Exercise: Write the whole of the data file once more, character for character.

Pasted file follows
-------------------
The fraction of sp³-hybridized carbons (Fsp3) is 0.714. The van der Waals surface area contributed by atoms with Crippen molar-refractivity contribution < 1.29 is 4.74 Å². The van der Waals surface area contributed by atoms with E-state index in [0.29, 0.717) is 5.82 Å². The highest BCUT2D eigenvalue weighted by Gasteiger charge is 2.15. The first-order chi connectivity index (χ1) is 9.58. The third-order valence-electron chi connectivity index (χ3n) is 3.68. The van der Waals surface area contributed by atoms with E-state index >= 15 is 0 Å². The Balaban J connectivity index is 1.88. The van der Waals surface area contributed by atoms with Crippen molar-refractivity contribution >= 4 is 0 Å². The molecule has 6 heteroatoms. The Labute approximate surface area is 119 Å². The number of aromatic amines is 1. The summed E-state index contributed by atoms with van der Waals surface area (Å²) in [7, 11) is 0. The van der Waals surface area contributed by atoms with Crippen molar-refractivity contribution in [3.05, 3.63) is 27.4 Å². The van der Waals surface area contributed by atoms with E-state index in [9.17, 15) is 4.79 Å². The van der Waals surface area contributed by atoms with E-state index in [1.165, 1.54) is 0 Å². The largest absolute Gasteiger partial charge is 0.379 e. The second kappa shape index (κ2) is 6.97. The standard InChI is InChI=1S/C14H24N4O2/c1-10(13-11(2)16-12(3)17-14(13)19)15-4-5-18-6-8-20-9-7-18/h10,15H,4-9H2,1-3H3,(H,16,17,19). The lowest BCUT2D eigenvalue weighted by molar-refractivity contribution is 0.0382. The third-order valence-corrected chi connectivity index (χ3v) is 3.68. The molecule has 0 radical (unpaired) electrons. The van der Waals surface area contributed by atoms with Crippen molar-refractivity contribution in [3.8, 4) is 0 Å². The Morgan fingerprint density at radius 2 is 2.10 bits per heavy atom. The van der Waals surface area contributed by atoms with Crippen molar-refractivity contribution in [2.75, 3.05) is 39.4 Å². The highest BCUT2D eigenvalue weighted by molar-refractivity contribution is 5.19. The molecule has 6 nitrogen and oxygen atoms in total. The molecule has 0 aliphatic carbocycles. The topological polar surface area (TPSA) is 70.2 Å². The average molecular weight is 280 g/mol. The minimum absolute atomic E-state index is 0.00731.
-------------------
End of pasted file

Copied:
The fraction of sp³-hybridized carbons (Fsp3) is 0.714. The van der Waals surface area contributed by atoms with Crippen molar-refractivity contribution < 1.29 is 4.74 Å². The van der Waals surface area contributed by atoms with E-state index in [0.29, 0.717) is 5.82 Å². The highest BCUT2D eigenvalue weighted by Gasteiger charge is 2.15. The first-order chi connectivity index (χ1) is 9.58. The third-order valence-electron chi connectivity index (χ3n) is 3.68. The van der Waals surface area contributed by atoms with E-state index >= 15 is 0 Å². The Balaban J connectivity index is 1.88. The van der Waals surface area contributed by atoms with Crippen molar-refractivity contribution >= 4 is 0 Å². The molecule has 6 heteroatoms. The Labute approximate surface area is 119 Å². The number of aromatic amines is 1. The summed E-state index contributed by atoms with van der Waals surface area (Å²) in [7, 11) is 0. The van der Waals surface area contributed by atoms with Crippen molar-refractivity contribution in [3.05, 3.63) is 27.4 Å². The van der Waals surface area contributed by atoms with E-state index in [9.17, 15) is 4.79 Å². The van der Waals surface area contributed by atoms with E-state index in [1.165, 1.54) is 0 Å². The largest absolute Gasteiger partial charge is 0.379 e. The second kappa shape index (κ2) is 6.97. The standard InChI is InChI=1S/C14H24N4O2/c1-10(13-11(2)16-12(3)17-14(13)19)15-4-5-18-6-8-20-9-7-18/h10,15H,4-9H2,1-3H3,(H,16,17,19). The lowest BCUT2D eigenvalue weighted by molar-refractivity contribution is 0.0382. The third-order valence-corrected chi connectivity index (χ3v) is 3.68. The molecule has 0 radical (unpaired) electrons. The van der Waals surface area contributed by atoms with Crippen molar-refractivity contribution in [3.8, 4) is 0 Å². The Morgan fingerprint density at radius 2 is 2.10 bits per heavy atom. The van der Waals surface area contributed by atoms with Crippen molar-refractivity contribution in [2.75, 3.05) is 39.4 Å². The highest BCUT2D eigenvalue weighted by molar-refractivity contribution is 5.19. The molecule has 6 nitrogen and oxygen atoms in total. The molecule has 0 aliphatic carbocycles. The topological polar surface area (TPSA) is 70.2 Å². The average molecular weight is 280 g/mol. The minimum absolute atomic E-state index is 0.00731.